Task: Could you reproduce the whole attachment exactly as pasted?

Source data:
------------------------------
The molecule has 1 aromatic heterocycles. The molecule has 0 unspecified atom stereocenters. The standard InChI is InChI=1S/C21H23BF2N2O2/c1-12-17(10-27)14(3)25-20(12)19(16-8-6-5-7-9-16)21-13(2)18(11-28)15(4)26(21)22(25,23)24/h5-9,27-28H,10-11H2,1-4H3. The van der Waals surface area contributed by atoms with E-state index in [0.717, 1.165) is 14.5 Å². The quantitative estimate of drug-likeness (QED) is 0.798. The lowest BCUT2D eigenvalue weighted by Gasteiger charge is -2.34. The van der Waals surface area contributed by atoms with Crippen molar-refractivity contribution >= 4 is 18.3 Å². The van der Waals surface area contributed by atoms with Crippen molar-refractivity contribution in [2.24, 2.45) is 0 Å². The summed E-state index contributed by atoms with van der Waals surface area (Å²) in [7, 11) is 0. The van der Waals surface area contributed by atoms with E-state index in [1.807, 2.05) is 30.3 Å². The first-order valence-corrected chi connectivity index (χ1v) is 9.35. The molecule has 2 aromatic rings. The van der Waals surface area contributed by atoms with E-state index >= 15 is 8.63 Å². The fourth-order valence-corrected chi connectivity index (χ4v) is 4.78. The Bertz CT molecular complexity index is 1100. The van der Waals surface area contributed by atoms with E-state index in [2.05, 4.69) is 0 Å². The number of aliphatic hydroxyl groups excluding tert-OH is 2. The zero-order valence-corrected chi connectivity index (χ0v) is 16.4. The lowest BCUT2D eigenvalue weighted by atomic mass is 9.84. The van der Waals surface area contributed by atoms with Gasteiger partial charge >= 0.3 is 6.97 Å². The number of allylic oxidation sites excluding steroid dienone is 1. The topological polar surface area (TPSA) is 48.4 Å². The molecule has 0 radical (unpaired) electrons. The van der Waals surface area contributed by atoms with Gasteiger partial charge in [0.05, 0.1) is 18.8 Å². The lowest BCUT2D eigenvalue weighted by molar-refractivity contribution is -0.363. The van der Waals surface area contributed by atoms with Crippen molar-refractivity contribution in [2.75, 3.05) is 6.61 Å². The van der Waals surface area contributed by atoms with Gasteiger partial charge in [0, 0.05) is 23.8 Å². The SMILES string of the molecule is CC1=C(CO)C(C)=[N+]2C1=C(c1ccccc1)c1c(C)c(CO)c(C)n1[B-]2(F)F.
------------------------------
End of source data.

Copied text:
The molecule has 1 aromatic heterocycles. The molecule has 0 unspecified atom stereocenters. The standard InChI is InChI=1S/C21H23BF2N2O2/c1-12-17(10-27)14(3)25-20(12)19(16-8-6-5-7-9-16)21-13(2)18(11-28)15(4)26(21)22(25,23)24/h5-9,27-28H,10-11H2,1-4H3. The van der Waals surface area contributed by atoms with E-state index in [0.717, 1.165) is 14.5 Å². The quantitative estimate of drug-likeness (QED) is 0.798. The lowest BCUT2D eigenvalue weighted by Gasteiger charge is -2.34. The van der Waals surface area contributed by atoms with Crippen molar-refractivity contribution >= 4 is 18.3 Å². The van der Waals surface area contributed by atoms with Crippen molar-refractivity contribution in [2.24, 2.45) is 0 Å². The summed E-state index contributed by atoms with van der Waals surface area (Å²) in [7, 11) is 0. The van der Waals surface area contributed by atoms with E-state index in [1.807, 2.05) is 30.3 Å². The first-order valence-corrected chi connectivity index (χ1v) is 9.35. The molecule has 2 aromatic rings. The van der Waals surface area contributed by atoms with E-state index >= 15 is 8.63 Å². The fourth-order valence-corrected chi connectivity index (χ4v) is 4.78. The Bertz CT molecular complexity index is 1100. The van der Waals surface area contributed by atoms with E-state index in [2.05, 4.69) is 0 Å². The number of aliphatic hydroxyl groups excluding tert-OH is 2. The zero-order valence-corrected chi connectivity index (χ0v) is 16.4. The lowest BCUT2D eigenvalue weighted by atomic mass is 9.84. The van der Waals surface area contributed by atoms with Gasteiger partial charge >= 0.3 is 6.97 Å². The number of allylic oxidation sites excluding steroid dienone is 1. The topological polar surface area (TPSA) is 48.4 Å². The molecule has 0 radical (unpaired) electrons. The van der Waals surface area contributed by atoms with Gasteiger partial charge in [0.05, 0.1) is 18.8 Å². The lowest BCUT2D eigenvalue weighted by molar-refractivity contribution is -0.363. The van der Waals surface area contributed by atoms with Crippen molar-refractivity contribution in [2.75, 3.05) is 6.61 Å². The van der Waals surface area contributed by atoms with Gasteiger partial charge in [0, 0.05) is 23.8 Å². The SMILES string of the molecule is CC1=C(CO)C(C)=[N+]2C1=C(c1ccccc1)c1c(C)c(CO)c(C)n1[B-]2(F)F.